5 Reasons to Choose Rail Travel

Are you debating the best way to get from A to B? Are you considering travelling by rail – but not sure if it offers the most benefits? You’re in the right place. Here, we explore five reasons to choose rail travel.

1. You can be productive

If you’re driving a car, you need to place your undivided attention on the road in front of you. When you take the train, however, you’re free to spend your time onboard as you wish. Whether that’s being productive by getting some work done on your laptop, relaxing with your favourite podcast or refuelling with a bite to eat, you can make the most of your time spent travelling.

2. It’s better for the environment

Studies have shown that public transport can help to tackle climate change – by reducing the reliance on individual car journeys and therefore lowering overall emissions from petrol and diesel. In the US, greenhouse gas emissions caused by transport accounts for around 29% of the country’s total emissions – so by having less cars on the road, emissions can be reduced. This will in turn improve air quality, particularly in urban areas, leading to a healthier population.

3. You can avoid traffic

Have you ever been in a rush to get somewhere, got stuck in a traffic jam and ended up being late? You’re not alone – many of us have been caught out by heavy traffic at one time or another. Travelling by train means you don’t need to worry about getting stuck in traffic, you can simply hop onboard and get from A to B with ease. For instance, if you need to travel by train from Cambridge to Hatfield in rush hour, you’ll typically arrive in less than an hour with no stress about traffic or parking.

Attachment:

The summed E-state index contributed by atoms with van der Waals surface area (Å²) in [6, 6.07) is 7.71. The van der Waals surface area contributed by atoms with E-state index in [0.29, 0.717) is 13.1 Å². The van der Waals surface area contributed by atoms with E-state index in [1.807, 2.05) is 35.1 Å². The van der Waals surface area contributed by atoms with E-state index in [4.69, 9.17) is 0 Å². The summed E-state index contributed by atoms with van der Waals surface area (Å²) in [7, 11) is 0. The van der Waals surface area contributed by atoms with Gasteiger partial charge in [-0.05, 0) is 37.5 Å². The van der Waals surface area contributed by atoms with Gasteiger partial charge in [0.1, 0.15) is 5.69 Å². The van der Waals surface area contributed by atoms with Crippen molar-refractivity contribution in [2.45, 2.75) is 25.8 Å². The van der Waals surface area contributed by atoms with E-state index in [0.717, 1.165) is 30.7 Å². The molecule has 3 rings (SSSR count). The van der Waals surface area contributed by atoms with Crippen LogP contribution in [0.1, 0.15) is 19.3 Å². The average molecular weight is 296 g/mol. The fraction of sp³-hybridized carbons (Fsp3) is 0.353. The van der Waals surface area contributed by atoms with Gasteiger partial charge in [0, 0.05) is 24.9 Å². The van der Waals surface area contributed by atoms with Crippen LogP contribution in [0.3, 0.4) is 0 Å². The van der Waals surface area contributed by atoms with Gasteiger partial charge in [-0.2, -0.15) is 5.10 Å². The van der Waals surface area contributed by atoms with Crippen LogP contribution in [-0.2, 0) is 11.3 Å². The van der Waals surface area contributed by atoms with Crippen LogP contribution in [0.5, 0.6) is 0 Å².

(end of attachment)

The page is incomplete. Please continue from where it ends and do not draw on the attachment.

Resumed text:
4. It’s fast and efficient

Another benefit of travelling by rail is that it’s fast and efficient. Many rail services can travel at impressive high speeds which are much quicker than that of a car on the road. Of course, how fast the train travels will depend on the service and model – but some of the fastest trains in the world include the Shanghai Maglev at 267mph and the Fuxing Hao at 249 mph.

5. It’s cost-effective

Travelling by train may also be a more cost-effective option than travelling by car or plane. This really depends on where you’re travelling to and from, so it’s important to do your research before you book your travel. In some cases, you may be able to take advantage of deals and discounts from the train provider. For instance, you can often get great value fares if you have a railcard or travel at Off-Peak times.

Will you take the train next time you have to travel?

Biomethane from Food Waste: A Window of Opportunity

For most of the world, reusing our food waste is limited to a compost pile and a home garden. While this isn’t a bad thing – it can be a great way to provide natural fertilizer for our home-grown produce and flower beds – it is fairly limited in its execution. Biomethane from food waste is an interesting idea which can be implemented in communities notorious for generating food wastes on a massive scale. Infact, the European Union is looking for a new way to reuse the millions of tons of food waste that are produced ever year in its member countries – and biomethane could be the way to go.